CEO Ignatius Sehoole says that this act will remove any perception of conflicts of interest.
KPMG South Africa yesterday announced that it will cease providing non-audit-related services to its JSE-listed audit clients, with effect from 31 March 2021. The audit and professional services firm will see out existing contracts, but no new contracts will be entered into from this time.
CEO Ignatius Sehoole said in an interview with CFO South Africa that while the provision of non-audit services to listed clients is highly regulated both locally and globally, with limits on percentages of non-audit services ranging from between 5 percent and 50 percent, public perception is still against providing these services to audit clients.
“Regardless of what is happening in terms of regulating those services, there is a persistent perception in the public that if you offer your audit client non-audit services, your independence is impaired and this therefore affects your executing of the audit negatively.”
The decision to cease provision of these services to listed clients was taken in light of this.
“We have a vision to be the most trusted and trustworthy financial services firm, and we’re working very hard at this,” says Ignatius. “We think it’s through actions of this nature that you regain the public’s trust. And since serving the public interest is at the core of what we do, we believe that our actions will speak louder than words. And people want to see action. We’re continuously looking at what we can do to build the public trust.”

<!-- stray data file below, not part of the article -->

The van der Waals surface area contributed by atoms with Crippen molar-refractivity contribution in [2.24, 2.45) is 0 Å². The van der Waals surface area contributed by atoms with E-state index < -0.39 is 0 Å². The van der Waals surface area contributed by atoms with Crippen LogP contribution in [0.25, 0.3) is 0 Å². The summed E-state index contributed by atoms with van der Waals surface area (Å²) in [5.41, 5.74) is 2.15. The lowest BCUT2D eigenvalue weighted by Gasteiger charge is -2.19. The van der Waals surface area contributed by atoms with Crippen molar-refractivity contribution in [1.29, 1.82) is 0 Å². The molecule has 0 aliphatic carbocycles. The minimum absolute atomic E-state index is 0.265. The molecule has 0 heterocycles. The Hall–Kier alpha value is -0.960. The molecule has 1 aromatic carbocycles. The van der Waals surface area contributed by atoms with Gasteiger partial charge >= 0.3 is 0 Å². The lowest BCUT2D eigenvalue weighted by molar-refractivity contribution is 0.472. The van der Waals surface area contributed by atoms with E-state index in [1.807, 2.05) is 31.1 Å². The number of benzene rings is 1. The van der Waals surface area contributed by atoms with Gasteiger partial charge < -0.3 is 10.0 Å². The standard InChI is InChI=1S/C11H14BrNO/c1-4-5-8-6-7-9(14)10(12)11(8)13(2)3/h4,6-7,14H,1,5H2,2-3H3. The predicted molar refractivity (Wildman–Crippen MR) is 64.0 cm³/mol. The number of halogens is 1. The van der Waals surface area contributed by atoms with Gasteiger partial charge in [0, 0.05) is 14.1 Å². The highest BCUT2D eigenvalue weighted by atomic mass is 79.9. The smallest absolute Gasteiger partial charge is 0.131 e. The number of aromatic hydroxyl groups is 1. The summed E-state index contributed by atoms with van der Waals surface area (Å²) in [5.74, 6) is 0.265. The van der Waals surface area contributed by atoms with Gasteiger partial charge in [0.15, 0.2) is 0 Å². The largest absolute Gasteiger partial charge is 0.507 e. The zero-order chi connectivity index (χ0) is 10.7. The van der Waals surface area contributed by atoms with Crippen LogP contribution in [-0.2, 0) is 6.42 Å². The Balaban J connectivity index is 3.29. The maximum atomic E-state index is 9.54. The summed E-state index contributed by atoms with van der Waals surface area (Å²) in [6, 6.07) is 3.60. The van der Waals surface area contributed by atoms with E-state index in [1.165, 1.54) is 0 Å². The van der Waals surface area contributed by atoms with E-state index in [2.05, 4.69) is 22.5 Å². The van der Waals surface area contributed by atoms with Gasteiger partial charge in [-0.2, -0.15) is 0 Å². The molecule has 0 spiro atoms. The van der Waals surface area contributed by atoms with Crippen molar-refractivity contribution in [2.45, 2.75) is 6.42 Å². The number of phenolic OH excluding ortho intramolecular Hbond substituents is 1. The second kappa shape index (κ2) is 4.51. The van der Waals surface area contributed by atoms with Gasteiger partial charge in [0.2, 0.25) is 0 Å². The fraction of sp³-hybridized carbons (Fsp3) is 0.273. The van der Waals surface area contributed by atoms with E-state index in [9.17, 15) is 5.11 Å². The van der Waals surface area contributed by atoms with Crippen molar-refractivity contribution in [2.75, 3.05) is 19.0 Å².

He acknowledges that the KPMG South Africa business will take a knock, with their estimates showing a current proportion of 5 percent of their income derived from providing non-audit services to audit clients.
“For us, it’s not an issue of revenue. It’s an issue of gaining public trust,” affirms Ignatius. “It’s an issue of pursuing our vision. We will take a knock. That knock, we believe is one of those things that happens when you take a principled stance. What’s important to us is that we believe it’s the right thing to do, even with the knocks it might bring.”
Ignatius says that to the best of his knowledge no other audit firm has taken this step.
He has been actively working to rebuild trust in KPMG following reputational damage in recent years, as well as trust in the audit profession as a whole, since his appointment in 2019.
“The roots of our profession lie in a fundamental need for trust, assurance and confidence and we are determined to take the right course of action to embed it. After the significant and market leading governance and leadership changes the firm made in the last three years, we are committed to continuing to lead the rebuilding of trust in the firm and the profession. We look forward to witnessing a positive industry shift that will result from this enhanced independence model,” said Ignatius in the press release announcing this decision.